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6 Leadership Qualities that Set LivingSocial’s CEO Apart from the Rest

Ethan on the Balance Beam
Entrepreneurs who make big, public splashes quickly, get press, attention, and accolades. Yet the reality of small business and entrepreneurship is that many of these ventures don’t yield splashy results.

Most business owners we know experience more measured growth, with plenty of learning opportunities along the way. Thus, becoming agile is critical to their success. LivingSocial’s engaging CEO, Tim O’Shaughnessy, recently shared his experience and the LivingSocial story at an event hosted by Northern Virginia Technology Council (NVTC).

What I heard was a refreshing treatise on what makes a CEO smart – and most importantly, what other founders and CEOs can do to succeed long after sparking the “big idea.” (You can read the insights as they occurred via my Twitter feed during Tim’s presentation.)

Six insights to be a smart CEO:

  • Live your culture – LivingSocial will be the first to admit: “Yes, we have a ball pit.” But O’Shaughnessy also stresses that culture is much more than toys. First, define your culture, then be specific and deliberate about the things you do to live it.

Not every organization needs a ball pit. But every highly effective team must easily integrate new members to remain collaborative and productive. And that’s even more critical for businesses that are growing rapidly and scaling operations.

  • Decide core competences early – You can only make so many things a “core competence.” Decide what those are at the outset and act accordingly. It’s tempting to believe that you should do it all yourself or in-house, particularly when you are pedaling as fast as you can to meet customer expectations and balance working capital.

While true “non-essential” tasks are easier to identify and outsource, core competence is what really distinguishes you, is hard to replicate, and helps create competitive advantage. Defining it means taking hard decisions to ensure you’ve chosen the select few that do this.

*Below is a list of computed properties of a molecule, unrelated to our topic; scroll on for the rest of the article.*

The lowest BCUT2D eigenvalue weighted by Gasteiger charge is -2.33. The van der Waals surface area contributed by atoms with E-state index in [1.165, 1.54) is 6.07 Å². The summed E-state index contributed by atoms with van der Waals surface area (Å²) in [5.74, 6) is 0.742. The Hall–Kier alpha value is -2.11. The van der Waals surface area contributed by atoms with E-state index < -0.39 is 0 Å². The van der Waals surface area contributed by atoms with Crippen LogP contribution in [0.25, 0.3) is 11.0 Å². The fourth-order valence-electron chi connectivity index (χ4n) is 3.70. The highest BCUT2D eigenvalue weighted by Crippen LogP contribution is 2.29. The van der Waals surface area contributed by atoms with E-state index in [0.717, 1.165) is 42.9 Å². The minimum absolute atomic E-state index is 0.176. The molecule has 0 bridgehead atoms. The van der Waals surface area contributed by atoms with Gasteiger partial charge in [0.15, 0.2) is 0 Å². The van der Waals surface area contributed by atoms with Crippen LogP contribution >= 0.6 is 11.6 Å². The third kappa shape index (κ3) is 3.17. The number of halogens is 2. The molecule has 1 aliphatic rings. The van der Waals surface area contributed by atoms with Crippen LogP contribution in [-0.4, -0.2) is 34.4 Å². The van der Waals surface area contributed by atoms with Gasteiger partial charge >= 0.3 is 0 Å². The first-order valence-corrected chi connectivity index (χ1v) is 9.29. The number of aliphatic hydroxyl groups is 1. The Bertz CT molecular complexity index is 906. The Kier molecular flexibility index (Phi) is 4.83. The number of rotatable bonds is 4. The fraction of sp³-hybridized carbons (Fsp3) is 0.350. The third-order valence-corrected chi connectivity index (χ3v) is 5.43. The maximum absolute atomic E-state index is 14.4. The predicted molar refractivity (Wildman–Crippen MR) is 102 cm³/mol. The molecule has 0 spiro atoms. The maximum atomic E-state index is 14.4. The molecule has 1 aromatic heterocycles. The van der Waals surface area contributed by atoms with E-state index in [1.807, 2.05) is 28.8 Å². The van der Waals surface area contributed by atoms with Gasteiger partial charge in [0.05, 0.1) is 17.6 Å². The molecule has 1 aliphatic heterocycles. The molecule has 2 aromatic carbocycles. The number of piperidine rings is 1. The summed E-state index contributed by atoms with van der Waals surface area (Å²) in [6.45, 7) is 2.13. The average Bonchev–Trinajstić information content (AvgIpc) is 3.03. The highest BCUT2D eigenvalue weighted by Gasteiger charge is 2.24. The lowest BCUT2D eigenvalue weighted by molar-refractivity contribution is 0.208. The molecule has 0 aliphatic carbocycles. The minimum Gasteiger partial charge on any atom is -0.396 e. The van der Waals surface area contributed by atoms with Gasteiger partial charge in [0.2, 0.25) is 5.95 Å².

• Reframe the questions – LivingSocial started as a product and technology company. It saw an opportunity and created a product that leveraged technology to meet it. As O’Shaughnessy looks ahead, he sees “local commerce” and rethinking what product means in that market. Moving beyond product and technology, LivingSocial now incorporates interactions and experiences.
  • Lay the track as you go – Small business in particular recognizes the need to implement on the fly. That agility starts with solid leadership that stays focused on the end game and monitors the everyday.

Oddly, as organizations grow, the “everyday” often swamps the strategic imperatives. Leadership means staying on track as you lay that track.

  • Get help – Naturally, smart CEOs know their strengths. The best CEOs also acknowledge weaknesses and get help to mitigate them. Local commerce requires local expertise; LivingSocial rethought its organizational model to deliver local products and services.
  • Let go! O’Shaughnessy looks for entrepreneurial people. Their success, even if that includes launching something on their own, means he’s succeeded.

He’s created a place where people learn, take risks, and keep growing. Doing so, he also ensures that LivingSocial lives its culture while remaining fresh, relevant, and healthy.

Whether your business is experiencing unprecedented growth, steady progress, or just getting off the ground, embracing these six insights can also help you to create an agile organization.

Agility lets you anticipate and capitalize on new opportunities or trends while also avoiding major disruptions. LivingSocial’s experience to date–and O’Shaughnessy’s outlook for the future–certainly attests to the value of agility.

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Image: BenA1974 via Flickr, Creative Commons

Tara Rethore is president, M Beacon Enterprises, and helps business leaders to do what they set out to do. She’s passionate about breaking down complex concepts into a few, critical themes that shift thinking and deliver results. Tara knows what it takes to succeed, to execute a strategy, and to transform vision into reality. Tara can also be found commenting on business strategy, execution, and results on Twitter.

 



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